Health Minister, Dr Zweli Mkhize, believes that South Africa is right on track to roll out its vaccination campaign, which is due to start in a few days.
Addressing Parliament's Portfolio Committee on Health on Friday, Mkhize said the country is ready to give the first COVID-19 jabs to healthcare workers once the vaccines have undergone quality assurance checks.
He has described Monday, 1 February, as an exciting day after the country received its first consignment of Oxford-AstraZeneca vaccines from India.
"We have indicated that one of the major forms of prevention is the provision of vaccines in order to create immunity amongst our people," he said.
However, the Minister admitted that is has been a challenging exercise to manage the issue of vaccines, as many nations scrambled to get their hands on them.
"The global demand is the same for every country throughout the whole world. Everything is happening at the same time for every country, so that creates its own dynamics."
The Minister said the State has had to contend with the fact that not all vaccines have their efficacy results out.
However, Mkhize has assured the committee that government is on course for the vaccination programme.
He told the members that government is still committed to immunising 40 million people in the country.
Mkhize said government is working with everyone including the private sector and labour to ensure that their response is coordinated.
He said the vaccines are currently stored at Biovac and also at centres across the country where cold chain conditions are observed.
Security and training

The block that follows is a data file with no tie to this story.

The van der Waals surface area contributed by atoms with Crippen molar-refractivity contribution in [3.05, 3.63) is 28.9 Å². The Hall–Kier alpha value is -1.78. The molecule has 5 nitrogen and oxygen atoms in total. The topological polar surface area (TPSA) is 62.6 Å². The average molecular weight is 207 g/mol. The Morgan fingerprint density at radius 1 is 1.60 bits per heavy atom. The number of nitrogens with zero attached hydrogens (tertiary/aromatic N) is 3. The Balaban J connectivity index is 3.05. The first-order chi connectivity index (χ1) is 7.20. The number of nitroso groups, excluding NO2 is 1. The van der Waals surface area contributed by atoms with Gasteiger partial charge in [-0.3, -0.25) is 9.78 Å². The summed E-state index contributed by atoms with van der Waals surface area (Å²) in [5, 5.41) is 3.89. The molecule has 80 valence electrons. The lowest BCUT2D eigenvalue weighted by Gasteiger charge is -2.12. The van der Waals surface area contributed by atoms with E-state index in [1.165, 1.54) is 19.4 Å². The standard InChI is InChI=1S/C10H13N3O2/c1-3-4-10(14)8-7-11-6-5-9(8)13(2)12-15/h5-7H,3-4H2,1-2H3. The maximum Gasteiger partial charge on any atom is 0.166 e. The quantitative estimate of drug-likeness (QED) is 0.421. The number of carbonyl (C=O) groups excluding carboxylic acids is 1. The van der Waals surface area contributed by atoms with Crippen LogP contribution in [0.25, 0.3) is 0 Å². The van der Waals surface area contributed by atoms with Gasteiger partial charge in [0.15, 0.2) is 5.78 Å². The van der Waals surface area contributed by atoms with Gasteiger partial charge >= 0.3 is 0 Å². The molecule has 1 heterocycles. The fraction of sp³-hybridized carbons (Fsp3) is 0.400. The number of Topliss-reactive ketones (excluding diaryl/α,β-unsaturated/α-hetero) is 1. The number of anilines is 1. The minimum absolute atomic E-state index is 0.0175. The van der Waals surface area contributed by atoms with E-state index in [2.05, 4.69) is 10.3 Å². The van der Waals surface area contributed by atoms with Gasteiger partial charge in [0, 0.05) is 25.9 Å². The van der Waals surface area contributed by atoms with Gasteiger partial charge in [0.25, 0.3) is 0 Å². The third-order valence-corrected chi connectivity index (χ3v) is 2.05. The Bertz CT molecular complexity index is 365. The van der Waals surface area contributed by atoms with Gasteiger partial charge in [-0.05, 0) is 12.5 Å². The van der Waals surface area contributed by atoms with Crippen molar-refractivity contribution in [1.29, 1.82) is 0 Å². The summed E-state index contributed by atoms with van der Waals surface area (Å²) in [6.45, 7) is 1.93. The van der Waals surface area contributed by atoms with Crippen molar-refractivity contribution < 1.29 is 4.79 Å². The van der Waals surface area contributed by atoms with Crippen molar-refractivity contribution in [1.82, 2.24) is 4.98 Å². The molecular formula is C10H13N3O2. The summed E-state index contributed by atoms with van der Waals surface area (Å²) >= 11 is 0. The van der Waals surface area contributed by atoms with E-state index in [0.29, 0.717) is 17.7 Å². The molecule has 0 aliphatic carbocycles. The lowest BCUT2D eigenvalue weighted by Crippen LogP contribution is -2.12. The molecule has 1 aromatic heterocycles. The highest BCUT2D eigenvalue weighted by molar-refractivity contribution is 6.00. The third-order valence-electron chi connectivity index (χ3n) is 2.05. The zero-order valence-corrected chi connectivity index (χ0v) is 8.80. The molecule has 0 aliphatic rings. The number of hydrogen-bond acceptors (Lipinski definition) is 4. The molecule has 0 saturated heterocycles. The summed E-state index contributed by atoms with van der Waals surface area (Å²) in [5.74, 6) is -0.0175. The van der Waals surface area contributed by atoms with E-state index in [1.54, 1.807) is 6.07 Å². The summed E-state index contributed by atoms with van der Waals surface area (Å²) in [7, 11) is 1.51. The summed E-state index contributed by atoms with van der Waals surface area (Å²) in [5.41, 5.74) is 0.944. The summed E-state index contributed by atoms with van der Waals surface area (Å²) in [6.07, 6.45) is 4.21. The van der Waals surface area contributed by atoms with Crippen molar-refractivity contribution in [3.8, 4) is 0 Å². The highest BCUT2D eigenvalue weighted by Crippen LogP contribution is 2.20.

The State has beefed up security, while hundreds of healthcare workers have been trained to administer the jab.
Government has also roped in religious, traditional and civil society leaders for support.
Mkhize acknowledged that there will be hurdles as the country prepares for its largest inoculation drive, citing other countries where there have been breakages of vehicles or freezers.
"We must say that it’s not going to be a smooth process and that there will be mistakes, stop-start issues, and issues of new lessons and challenges. All of that it will be taken in our stride."
He said government will continue with its phased approach, which will see healthcare workers being first in line to receive the life-saving vaccines.
Phase one, which is expected to be concluded after three months, includes everyone who deals with the sick in hospitals, clinics, universities, research bodies and traditional healers.
Mkhize encouraged frontline workers to register online for vaccination.
The second phase will include essential workers such as teachers, the police, the elderly and those living with underlying health conditions.
Government hopes to reach 16.5 million people after the first two phase of vaccination and the rest of the population will be vaccinated in the third phase.
Mkhize announced that the State is expecting to receive nine million jabs from Johnson & Johnson, 20 million from Pfizer, 12 million from COVAX.
Meanwhile, government is also engaging with China, the Gamaleya Institute for Epidemiology and Microbiology in Russia and Moderna.
"They are also finalising more deals and will be announced in due course," he said.
Part of government's work to produce its own vaccines is also underway.
The State is working around the clock to limit risk and prevent fraud and corruption by working with different arms of government.
"In the issue of theft, government and medical aids will pay for [the vaccine] – there should be no one paying for it.
"If there’s no payment, it limits the black market," the Minister said.